Yet I would listen to the rare songs able to penetrate my castle-walled emotional defenses only when I was alone in the house—usually with the curtains drawn, the lights dimmed, and the sound cranked up high enough to overwhelm my bulwarked senses. I freely admit…I welcomed such invasions.
One such song was titled “Everything Must Change,” originally written and debuted by Benard Ighner as a guest vocalist on the 1974 Quincy Jones studio jazz album, Body Heat. In this fashion I tended to the wounds of my adolescence as a deliberate means of altering the inertia that kept me isolated and ineffectual as a human being. I knew I wanted to live a meaningful life, but I was just as aware that I could not do so unless I learned to communicate as directly as these songs did—cutting through the same-old, ripping away the monotony, and pulsing across my psyche like a warm balm applied to an injury. Ighner’s song has been covered by numerous artists, from Nina Simone to George Benson to Oleta Adams, but the lyrics always begin this way:
Everything must change
Nothing stays the same
Everyone must change
No one stays the same
The young become the old
And mysteries do unfold
Cause that’s the way of time
Nothing and no one goes unchanged
There are not many things in life
You can be sure of
Except rain comes from the clouds
Sun lights up the sky
And hummingbirds do fly
The meaning I take from these simple words and their musical phrasing is complex and layered, simultaneously issuing lament and heralding something new and necessary about to happen. Everything changes—even those things we don’t want to change, will change. Everything changes—and given time, even those things which are currently unknown will unfold and become apparent. Everything changes—and because we do not know what will happen next, life is certain to remain uncertain. Everything changes—except for the few things that never do…including, paradoxically, the inevitability of change.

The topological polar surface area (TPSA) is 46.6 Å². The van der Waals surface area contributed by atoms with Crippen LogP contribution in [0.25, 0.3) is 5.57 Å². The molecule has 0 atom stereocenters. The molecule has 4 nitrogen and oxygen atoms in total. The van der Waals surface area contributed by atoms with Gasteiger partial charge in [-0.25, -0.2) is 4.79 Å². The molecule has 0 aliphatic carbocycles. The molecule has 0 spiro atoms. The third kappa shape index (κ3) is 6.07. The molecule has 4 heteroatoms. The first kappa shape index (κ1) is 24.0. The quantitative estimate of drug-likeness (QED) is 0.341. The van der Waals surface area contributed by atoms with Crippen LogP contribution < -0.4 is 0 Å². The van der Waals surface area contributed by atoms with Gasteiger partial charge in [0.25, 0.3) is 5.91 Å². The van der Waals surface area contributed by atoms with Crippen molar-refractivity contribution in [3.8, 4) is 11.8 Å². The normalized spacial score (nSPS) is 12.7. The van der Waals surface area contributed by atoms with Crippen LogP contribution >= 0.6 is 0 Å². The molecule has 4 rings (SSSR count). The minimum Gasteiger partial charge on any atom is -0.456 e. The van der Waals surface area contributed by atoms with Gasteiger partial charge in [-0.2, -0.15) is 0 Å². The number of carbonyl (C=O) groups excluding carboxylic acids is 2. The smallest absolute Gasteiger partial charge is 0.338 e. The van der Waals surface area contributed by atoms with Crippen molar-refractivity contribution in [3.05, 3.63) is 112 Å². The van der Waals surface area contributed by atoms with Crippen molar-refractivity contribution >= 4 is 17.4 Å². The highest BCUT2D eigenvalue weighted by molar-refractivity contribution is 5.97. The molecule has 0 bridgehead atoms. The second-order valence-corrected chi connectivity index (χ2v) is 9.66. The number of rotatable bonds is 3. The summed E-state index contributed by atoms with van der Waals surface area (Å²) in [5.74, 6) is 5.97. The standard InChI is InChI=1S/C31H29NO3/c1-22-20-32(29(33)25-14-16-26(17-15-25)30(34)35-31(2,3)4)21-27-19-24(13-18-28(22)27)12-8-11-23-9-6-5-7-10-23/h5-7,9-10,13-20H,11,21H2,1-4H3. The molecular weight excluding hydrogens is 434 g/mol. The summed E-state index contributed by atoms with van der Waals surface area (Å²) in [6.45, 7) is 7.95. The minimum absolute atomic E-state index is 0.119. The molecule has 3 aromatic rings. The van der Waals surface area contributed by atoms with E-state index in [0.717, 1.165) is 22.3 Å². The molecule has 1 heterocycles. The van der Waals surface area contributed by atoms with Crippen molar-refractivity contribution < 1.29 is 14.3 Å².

The theme selected for this Simple Word Publications blog is “Making Renaissances and Revolutions.” Near the end of the circulated rationale for the 2017 National Art Education Association convention in New York City, art + design educators and scholars were reminded that, “Change is never complete and that is the real challenge: it is a continuous cycle that requires both vision and action.” As you settle in to the content that will regularly be shared in this blog, take the opportunity to ask yourself the question: “What is the change I need, and how can the change I need be sustained?”
Just as there is no single definition of art that all educators and scholars agree on, the change we each need in our own classrooms, communities, and research agendas will invariably differ. Sometimes the change we need is spiritual or psychological. In contemplating the well-known Wallace Stevens verse, “Things as they are / Are changed upon the blue guitar” (1982, p. 165), I note with the same intrigue as the authors of On Writing Qualitative Research that the Self as instrument of study is also the Self as artist (Ely, Vinz, Downing, & Anzul, 1997, p. 335). In other words, changing the mediums, materials, or methods by which we represent our experience in the world or as a community of educators is often the catalyst for the inner change we need to recalibrate our souls. Sometimes the change we need is systemic or structural. Because a system is a “set of elements or parts that is coherently organized and interconnected in a pattern or structure” (Meadows, 2008, p. 188), changing the story structures by which we organize or interpret our worldviews and practices is often the catalyst for the systemic change we need. Sometimes the change we need is seasonal or cyclical. But we do not need to necessarily wait through the yearlong seasonal cycle to experience that change. Simply altering our location or global positioning is often the catalyst for the seasonal change we need in our current situation.